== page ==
Last year, the Cowboys applied the exclusive franchise tag, which paid Prescott $31.4 million for 2020. To tag him again (franchise or transition), a 20-percent raise applies. He’ll make $37.68 million in 2021 under either tag. (Because it’s the same cost, the franchise tag is by far the better option. The transition tag provides only the right to match a long-term offer, with no compensation if the offer isn’t matched.)
That’s just the start of it. When comparing a long-term deal offered by the Cowboys to Prescott’s current circumstances, 2022 becomes incredibly relevant. That’s when Prescott would get $54.25 million under the franchise tag (a 44-percent bump given it would be his third franchise tag), $45.21 million under the transition tag (a 20-percent increase over 2021), or a free and clear shot at the open market.
It’s not easy to turn those three options into a firm two-year value. Still, Prescott currently knows that he will get over the next two years: (1) $91.93 million under the franchise-then-franchise model; (2) $82.896 million under the franchise-then-transition model; or (3) $37.68 million for a year plus whatever he gets as a truly unrestricted free agent in 2022.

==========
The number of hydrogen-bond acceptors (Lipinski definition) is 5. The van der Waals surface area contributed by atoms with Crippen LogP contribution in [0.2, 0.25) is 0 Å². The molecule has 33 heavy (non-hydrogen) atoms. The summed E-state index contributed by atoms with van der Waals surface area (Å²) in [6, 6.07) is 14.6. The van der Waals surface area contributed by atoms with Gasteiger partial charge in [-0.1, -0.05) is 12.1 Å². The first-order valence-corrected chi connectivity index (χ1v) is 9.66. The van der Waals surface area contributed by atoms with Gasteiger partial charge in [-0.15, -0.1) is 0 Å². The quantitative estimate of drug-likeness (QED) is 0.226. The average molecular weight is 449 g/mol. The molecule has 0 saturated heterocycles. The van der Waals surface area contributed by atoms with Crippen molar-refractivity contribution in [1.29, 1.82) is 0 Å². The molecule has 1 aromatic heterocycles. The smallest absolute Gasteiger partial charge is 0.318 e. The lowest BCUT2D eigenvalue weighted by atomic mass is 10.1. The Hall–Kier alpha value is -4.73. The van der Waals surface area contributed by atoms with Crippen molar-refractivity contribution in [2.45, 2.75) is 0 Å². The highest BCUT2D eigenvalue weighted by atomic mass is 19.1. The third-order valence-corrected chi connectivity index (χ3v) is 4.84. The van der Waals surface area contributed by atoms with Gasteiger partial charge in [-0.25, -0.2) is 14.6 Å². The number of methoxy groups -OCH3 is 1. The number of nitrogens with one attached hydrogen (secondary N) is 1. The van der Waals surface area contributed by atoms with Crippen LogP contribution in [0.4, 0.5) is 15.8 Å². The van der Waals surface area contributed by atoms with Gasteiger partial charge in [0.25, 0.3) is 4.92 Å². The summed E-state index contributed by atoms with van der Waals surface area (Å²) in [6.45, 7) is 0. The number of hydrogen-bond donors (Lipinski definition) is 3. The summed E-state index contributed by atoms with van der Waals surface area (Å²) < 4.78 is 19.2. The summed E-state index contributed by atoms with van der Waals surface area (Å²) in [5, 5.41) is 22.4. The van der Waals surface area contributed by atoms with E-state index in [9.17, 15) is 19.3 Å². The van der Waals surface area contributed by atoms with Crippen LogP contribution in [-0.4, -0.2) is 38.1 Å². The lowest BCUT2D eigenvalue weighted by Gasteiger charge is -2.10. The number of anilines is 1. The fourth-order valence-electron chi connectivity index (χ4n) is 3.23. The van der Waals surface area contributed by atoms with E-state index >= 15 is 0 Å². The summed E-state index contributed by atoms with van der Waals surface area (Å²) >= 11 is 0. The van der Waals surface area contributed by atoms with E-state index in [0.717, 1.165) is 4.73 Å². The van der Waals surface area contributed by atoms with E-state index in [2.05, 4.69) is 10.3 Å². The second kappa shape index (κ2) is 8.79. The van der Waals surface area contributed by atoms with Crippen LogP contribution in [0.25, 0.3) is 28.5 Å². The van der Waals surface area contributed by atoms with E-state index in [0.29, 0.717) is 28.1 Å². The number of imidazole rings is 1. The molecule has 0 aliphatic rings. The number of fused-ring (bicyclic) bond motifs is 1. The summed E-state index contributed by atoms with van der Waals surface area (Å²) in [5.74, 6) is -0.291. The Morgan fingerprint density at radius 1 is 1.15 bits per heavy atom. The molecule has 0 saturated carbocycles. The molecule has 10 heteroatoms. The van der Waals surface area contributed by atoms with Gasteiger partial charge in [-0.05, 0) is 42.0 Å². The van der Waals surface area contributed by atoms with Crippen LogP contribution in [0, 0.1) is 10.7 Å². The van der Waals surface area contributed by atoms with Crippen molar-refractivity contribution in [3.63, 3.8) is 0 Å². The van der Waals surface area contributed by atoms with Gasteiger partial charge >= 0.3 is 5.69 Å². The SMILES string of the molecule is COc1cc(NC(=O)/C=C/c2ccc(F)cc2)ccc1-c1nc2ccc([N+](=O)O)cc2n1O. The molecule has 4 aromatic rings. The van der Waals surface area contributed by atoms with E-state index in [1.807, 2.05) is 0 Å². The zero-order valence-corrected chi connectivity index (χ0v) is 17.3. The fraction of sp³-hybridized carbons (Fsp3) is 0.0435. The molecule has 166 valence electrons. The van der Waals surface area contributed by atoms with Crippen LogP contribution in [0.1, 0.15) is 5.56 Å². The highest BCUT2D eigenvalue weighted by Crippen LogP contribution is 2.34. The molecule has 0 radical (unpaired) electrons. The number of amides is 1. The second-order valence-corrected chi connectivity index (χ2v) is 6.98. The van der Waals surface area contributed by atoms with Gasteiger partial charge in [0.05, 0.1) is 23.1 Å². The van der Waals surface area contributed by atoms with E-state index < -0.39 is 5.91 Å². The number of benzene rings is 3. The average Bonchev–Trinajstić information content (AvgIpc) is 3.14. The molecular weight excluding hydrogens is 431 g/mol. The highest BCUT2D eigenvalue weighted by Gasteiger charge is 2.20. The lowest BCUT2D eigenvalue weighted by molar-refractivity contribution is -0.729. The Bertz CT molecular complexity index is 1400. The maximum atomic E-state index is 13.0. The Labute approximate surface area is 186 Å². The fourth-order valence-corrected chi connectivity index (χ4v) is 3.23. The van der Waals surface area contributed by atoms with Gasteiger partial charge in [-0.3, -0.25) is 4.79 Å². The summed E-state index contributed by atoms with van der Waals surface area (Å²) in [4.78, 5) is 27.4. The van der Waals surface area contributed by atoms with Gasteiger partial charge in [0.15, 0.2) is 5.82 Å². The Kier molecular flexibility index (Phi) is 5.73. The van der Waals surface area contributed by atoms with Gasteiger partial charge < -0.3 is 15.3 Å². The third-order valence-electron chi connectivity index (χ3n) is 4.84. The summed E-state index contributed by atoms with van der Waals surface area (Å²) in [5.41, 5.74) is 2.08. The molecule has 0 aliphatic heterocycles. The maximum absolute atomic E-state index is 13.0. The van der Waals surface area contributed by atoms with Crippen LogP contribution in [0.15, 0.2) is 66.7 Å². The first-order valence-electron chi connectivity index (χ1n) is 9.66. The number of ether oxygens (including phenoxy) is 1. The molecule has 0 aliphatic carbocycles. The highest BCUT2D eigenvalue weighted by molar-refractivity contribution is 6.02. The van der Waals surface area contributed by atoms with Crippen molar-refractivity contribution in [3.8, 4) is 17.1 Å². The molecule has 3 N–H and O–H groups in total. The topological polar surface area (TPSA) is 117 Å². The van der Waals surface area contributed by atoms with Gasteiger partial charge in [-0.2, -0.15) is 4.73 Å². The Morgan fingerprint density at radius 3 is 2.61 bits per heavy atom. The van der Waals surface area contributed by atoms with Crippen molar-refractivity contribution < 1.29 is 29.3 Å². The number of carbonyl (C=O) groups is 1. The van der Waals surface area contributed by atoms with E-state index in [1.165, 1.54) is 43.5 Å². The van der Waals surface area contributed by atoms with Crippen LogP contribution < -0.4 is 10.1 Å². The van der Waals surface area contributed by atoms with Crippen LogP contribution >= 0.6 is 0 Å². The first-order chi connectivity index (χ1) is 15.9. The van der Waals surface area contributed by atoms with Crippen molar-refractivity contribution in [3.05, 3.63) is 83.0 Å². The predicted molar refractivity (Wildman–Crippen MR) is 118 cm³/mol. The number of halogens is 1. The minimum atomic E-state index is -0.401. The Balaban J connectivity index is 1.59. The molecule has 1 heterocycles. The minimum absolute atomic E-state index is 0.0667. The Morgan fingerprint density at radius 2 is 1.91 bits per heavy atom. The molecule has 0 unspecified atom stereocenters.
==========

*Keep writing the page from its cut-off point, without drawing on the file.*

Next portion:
In case you missed it...
Cowboys 2021 draft prospects: Virginia Tech CB Caleb Farley scouting report - Connor Livesay, Blogging The Boys
Our own Connor Livesay provides a scouting report on one of the elite corners in the upcoming draft.
Overall Summary: Though the injury history and lack of experience at the position can be a bit concerning, many of those concerns are eased when turning on the Virginia Tech Hokies tape. At 6’2” 197lbs, Farley possesses elite size, length, and athleticism at the cornerback position. In today’s NFL, the faster/shiftier receivers are who are taking over as the league’s best, and Farley is the ideal fit to combat that style of receiver, while also possessing the physical traits and toughness to succeed in contested catch situations and in the red-zone. His ball skills, route-recognition, and man-coverage skills are what should have Farley’s named call in the top 10 of the 2021 NFL Draft, and the Cowboys should be hoping he slides to the 10th overall pick. Farley is ready to contribute on day one, while also possessing one of the higher ceilings out of any player in the 2021 draft class.